North Carolina Coast and Sounds

The Problem

North Carolina Marine Fishery Mismanagement

Only in North Carolina: A History of Failures

Historically, North Carolina’s sounds and estuaries were highly productive nursery areas that provided vital habitat to juvenile fish before they matured and had an opportunity to spawn and reproduce.

However, excessive harvest pressure on the fisheries, politics and special interest influence in fisheries management, and waste from commercial harvest practices and public fishing discards have resulted in many years of problems with how the state manages our coastal fisheries.

In 1997, North Carolina’s General Assembly passed the Fisheries Reform Act (FRA) to revive the state’s declining marine fisheries stocks in jurisdictional waters. At the time, total commercial landings for the six species below were 24.7 million pounds compared to 5.2 million pounds in 2018 — an average decline of 74%.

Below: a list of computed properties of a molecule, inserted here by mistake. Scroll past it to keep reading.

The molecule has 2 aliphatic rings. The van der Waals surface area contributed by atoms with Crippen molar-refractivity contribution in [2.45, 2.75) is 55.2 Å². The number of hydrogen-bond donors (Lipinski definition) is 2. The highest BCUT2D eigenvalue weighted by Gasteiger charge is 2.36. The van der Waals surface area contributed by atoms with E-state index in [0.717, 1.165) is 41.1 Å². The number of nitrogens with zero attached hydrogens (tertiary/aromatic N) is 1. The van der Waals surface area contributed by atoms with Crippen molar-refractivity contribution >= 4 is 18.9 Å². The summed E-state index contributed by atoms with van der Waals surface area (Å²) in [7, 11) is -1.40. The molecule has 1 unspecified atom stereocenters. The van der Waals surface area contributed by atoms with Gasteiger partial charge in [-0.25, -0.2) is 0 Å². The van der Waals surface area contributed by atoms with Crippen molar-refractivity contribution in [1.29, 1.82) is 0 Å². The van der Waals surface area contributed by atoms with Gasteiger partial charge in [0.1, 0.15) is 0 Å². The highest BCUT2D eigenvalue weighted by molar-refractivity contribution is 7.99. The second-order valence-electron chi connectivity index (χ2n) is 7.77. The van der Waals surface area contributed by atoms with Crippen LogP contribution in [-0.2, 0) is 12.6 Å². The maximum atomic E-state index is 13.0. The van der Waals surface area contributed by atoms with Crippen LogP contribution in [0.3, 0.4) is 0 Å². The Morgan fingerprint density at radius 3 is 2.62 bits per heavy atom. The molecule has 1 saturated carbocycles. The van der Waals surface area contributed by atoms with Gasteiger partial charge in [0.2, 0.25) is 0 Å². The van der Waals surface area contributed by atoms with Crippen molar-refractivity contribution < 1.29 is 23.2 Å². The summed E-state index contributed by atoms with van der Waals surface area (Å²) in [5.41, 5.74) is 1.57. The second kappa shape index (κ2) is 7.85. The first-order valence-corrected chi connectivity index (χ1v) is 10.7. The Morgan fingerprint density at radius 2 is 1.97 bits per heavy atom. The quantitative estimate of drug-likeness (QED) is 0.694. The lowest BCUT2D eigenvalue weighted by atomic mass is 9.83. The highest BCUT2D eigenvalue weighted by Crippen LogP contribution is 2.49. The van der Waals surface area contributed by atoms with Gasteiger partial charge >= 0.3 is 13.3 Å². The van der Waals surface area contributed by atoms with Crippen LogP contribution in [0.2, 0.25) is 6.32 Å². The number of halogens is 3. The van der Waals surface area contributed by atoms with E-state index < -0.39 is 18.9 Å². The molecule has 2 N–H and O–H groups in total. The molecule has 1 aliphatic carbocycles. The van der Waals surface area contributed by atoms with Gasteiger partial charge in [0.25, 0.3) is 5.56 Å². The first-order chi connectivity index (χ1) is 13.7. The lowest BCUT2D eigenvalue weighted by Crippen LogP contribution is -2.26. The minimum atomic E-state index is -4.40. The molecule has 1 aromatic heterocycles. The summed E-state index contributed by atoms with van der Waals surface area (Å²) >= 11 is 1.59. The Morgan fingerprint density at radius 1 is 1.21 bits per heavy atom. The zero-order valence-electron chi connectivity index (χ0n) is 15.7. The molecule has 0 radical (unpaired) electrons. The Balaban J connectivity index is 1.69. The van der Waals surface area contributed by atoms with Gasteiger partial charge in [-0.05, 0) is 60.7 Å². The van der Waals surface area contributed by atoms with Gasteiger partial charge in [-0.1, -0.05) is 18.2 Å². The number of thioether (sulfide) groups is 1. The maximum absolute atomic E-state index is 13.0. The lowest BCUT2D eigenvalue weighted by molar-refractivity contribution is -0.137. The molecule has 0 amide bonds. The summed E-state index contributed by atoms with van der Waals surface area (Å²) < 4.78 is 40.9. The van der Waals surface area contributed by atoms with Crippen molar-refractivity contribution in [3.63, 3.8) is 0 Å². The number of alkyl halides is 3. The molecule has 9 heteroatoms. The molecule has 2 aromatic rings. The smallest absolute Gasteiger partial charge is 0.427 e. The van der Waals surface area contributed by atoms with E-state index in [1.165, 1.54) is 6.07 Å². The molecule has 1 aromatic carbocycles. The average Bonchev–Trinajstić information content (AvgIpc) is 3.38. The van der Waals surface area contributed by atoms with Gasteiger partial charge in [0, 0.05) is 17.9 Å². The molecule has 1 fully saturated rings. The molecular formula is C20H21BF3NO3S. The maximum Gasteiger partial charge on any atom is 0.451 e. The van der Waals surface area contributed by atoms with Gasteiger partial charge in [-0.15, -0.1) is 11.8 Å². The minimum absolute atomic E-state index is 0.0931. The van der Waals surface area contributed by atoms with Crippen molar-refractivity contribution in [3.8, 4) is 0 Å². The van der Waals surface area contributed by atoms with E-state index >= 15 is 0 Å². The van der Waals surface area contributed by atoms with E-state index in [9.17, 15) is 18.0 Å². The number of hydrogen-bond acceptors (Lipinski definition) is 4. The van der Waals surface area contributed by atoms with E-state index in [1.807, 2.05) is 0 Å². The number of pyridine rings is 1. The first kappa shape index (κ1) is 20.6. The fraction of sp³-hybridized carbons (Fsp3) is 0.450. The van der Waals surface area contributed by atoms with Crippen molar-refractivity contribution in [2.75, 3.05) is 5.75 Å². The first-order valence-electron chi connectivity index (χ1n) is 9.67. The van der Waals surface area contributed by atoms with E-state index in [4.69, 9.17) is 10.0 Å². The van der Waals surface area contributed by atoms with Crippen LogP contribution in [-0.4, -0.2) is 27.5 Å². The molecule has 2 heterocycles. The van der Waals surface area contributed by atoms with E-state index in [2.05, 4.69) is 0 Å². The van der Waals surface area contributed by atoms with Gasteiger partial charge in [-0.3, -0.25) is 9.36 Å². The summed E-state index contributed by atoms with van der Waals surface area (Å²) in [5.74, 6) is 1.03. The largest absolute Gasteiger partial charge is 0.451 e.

Atlantic croaker – 85% decline

Kingfishes – 54% decline

Striped mullet – 47% decline

Spot – 94% decline

Southern flounder – 88% decline

Bluefish – 78% decline

The Solution

Putting Resource First

NCWF’s vision is ending overfishing, reducing wasteful by-catch (especially from trawling and gill nets), and protecting juvenile nurseries in our estuarine waters. This stewardship of North Carolina’s natural resources is needed to rebuild a sustainable harvest that benefits the ecosystem, coastal economies, sustainable commercial fishing operations, and the public fishing sector. Putting the resource first must be the management focus moving forward.

What We're Doing

Education & Resources

How You Can Help

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